Commentary: We’re thankful for the millions of immigrants and their contributions. Here’s our story.

Commentary: We’re thankful for the millions of immigrants and their contributions. Here’s our story.

Originally Published in The San Diego Union-Tribune

Jesse Navarro - November 24, 2020

Our great country should always be grateful to the Native American people and millions of immigrants from all over the world that come to America for a better life and magnificent contributions.

This our story. The success story of two young immigrants that came from Mexico 60 years ago.

Maria C. Navarro, my wonderful wife of more than 52 years, was born in Guanajuato, Mexico, raised, along with eight siblings, by a single mother. She started working after elementary school to help her mother. They moved to Tijuana in the early 1960s for better opportunities, and Maria continued working.

We met in 1964 on a blind date during a visit to Tijuana and immediately fell in love. She was my date at the Hoover High School prom and later we married in San Diego in 1967.

Maria attended San Diego High School adult school while raising our four children and two adopted teenagers who needed a loving home.

In 1982, she started her own business, La Casita Restaurant in San Diego, and eventually opened and operated two more family restaurants with great success. She treated her employees like family, helping some of them obtain legal status.

She frequently donated food and money to numerous nonprofits.

After 26 years of hard work and dedication she retired but a month later she started volunteering at Rice Elementary School and Mi Escuelita in Chula Vista because of her love for children.

Wherever they are going, you’re sure to find something for the traveler in your life this holiday season with the TUMI Wanderlust Wish List.

I was born in Tijuana, Mexico, and also raised by a single mother along with my two brothers, Rafael and Armando, who had successful lives in California.

My life started with a terrible tragedy for my mother when I was kidnapped by my babysitter as an infant and taken to Sonora, Mexico, for over a year. My dear mother finally rescued me from the kidnappers.

Once reunited, I attended elementary school in Tijuana, and later our family immigrated to San Diego in 1961 with the sponsorship of my stepfather, Paul Holmes, a retired U.S. Marine. He was very strict but a good provider.

A few months before my graduation, despite my opposition, my counselor enrolled me in auto shop classes at San Diego Community College even though I clearly told him I was interested in criminal justice because I wanted to be a police officer.

After marrying Maria, I started working as an apprentice auto mechanic at Courtesy Chevrolet, attending night school and also working as a gardener. I never gave up on my dream of working as a law enforcement officer and eventually, I became a reserve deputy sheriff and later a full-time deputy with the San Diego County Sheriff’s Department while also pursuing my criminal justice classes.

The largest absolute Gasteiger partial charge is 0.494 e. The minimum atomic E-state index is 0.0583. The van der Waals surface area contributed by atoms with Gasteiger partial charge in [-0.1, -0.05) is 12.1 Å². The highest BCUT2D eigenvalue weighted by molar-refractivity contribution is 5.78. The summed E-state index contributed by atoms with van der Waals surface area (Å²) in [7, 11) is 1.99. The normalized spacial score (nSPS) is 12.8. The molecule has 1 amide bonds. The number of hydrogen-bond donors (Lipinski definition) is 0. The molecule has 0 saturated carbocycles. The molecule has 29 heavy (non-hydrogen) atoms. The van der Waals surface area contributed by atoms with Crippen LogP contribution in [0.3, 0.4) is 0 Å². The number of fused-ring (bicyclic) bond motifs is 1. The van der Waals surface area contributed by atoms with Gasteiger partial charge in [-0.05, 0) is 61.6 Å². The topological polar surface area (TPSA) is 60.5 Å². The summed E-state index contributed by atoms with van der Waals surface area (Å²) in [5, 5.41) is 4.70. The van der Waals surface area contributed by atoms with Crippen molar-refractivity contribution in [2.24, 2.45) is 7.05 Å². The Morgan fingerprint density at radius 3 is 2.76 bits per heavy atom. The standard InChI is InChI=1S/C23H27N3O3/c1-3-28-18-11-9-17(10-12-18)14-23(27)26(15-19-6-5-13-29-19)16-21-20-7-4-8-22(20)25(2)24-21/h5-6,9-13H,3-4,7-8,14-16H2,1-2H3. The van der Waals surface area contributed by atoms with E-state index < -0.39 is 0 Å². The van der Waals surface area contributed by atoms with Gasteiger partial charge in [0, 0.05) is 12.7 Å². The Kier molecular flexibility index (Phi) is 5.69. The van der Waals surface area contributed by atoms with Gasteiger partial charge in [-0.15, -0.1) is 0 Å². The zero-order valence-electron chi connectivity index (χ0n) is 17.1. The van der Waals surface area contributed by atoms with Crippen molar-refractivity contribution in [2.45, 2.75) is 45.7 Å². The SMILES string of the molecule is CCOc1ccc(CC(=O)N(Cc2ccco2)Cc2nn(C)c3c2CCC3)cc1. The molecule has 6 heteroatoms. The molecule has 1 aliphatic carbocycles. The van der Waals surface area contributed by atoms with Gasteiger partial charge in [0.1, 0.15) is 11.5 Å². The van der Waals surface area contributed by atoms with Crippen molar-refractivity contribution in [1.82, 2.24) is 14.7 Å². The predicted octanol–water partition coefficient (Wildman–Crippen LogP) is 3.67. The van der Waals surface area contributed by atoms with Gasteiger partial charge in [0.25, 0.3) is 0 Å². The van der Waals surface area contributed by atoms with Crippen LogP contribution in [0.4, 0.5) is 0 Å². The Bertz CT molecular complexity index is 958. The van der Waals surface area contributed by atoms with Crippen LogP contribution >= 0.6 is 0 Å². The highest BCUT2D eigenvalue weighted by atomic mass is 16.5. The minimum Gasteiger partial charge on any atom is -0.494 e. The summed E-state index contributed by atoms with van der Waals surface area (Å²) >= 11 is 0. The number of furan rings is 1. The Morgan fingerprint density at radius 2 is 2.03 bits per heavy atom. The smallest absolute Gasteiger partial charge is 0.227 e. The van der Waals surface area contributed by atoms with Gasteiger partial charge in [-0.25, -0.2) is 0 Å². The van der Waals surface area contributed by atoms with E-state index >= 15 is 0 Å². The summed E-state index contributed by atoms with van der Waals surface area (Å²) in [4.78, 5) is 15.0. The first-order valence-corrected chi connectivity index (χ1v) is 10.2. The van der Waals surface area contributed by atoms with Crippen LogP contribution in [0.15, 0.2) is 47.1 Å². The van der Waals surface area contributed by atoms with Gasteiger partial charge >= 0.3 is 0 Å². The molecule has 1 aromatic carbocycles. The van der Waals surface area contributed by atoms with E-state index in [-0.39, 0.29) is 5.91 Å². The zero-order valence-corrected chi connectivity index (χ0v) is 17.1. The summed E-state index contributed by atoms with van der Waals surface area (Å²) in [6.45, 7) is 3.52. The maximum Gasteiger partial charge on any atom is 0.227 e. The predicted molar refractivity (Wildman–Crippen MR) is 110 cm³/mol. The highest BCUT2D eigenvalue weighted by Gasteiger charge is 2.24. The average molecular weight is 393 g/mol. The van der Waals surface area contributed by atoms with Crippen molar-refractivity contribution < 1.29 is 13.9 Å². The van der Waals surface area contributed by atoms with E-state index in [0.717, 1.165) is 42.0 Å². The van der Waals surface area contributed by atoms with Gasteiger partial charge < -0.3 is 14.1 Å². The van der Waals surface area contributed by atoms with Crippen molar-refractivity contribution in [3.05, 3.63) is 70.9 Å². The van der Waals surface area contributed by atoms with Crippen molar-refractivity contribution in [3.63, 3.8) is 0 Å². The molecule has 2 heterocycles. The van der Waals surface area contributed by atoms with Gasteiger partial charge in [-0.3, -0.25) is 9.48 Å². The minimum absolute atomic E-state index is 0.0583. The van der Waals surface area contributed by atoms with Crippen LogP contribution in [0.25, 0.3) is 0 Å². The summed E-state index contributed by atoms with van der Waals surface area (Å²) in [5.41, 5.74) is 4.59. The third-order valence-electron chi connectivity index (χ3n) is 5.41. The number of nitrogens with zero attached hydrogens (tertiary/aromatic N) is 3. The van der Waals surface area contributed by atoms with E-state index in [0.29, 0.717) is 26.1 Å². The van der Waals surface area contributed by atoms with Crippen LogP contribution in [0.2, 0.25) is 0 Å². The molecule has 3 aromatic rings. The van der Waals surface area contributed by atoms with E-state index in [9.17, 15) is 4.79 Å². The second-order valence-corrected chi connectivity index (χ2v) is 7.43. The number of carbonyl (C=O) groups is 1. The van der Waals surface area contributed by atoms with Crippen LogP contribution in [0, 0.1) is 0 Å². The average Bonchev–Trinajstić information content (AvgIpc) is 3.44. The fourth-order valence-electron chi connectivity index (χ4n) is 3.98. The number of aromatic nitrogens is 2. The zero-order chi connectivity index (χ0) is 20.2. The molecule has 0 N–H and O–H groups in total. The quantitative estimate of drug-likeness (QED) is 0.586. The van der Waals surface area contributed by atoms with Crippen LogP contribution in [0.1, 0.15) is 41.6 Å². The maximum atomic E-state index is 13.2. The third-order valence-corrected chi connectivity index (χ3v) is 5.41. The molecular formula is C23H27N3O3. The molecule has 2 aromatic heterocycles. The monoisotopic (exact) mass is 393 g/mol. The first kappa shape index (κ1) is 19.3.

In 1974, after applying with several law enforcement agencies throughout Southern California, I was given the opportunity to become a San Diego police officer, thanks to a federal program that mandated diversity in law enforcement throughout the country.

I clearly recall Chief Ray Hoobler’s words: “Welcome to SDPD. We hired you and other minorities because the federal government pressured us to have diversity, but we will keep a close eye on all of you.”

I continued my career as a proud police officer for several years with many great moments but also terrible tragedies. I lost my partner, officer Archie Buggs, in 1978; my friend, officer Dennis Gonzales, in 1979; and officer Michael Anaya in 1979, all in the line of duty.

After several years in different assignments, I finally realized it was almost impossible to get a promotion. So I left SDPD to become a private investigator, working for various governmental agencies on civil and criminal cases.

In 2003, after Bonnie Dumanis became the first woman district attorney in the history of San Diego County, she appointed me director of community relations and I became the second Latino in the history of the San Diego County District Attorney’s Office administration. In that position, I had the pleasure and privilege of working with all communities, law enforcement agencies, business groups, tribal leaders and media throughout the county and Baja California, Mexico. I also had the privilege of serving on multiple boards and commissions appointed by judges, several mayors and two California governors.

I officially retired in April of 2017 at the District Attorney’s Office as a special assistant to District Attorney Summer Stephan. Now, I reflect on over 40 awards and certificates for my law enforcement and community service during those four decades.

Over 60 years later, my wife and I, two immigrants, can say we found harmony in a wonderful community we continue serving. We don’t take it for granted and will never stop giving back.

 

unitedwestay

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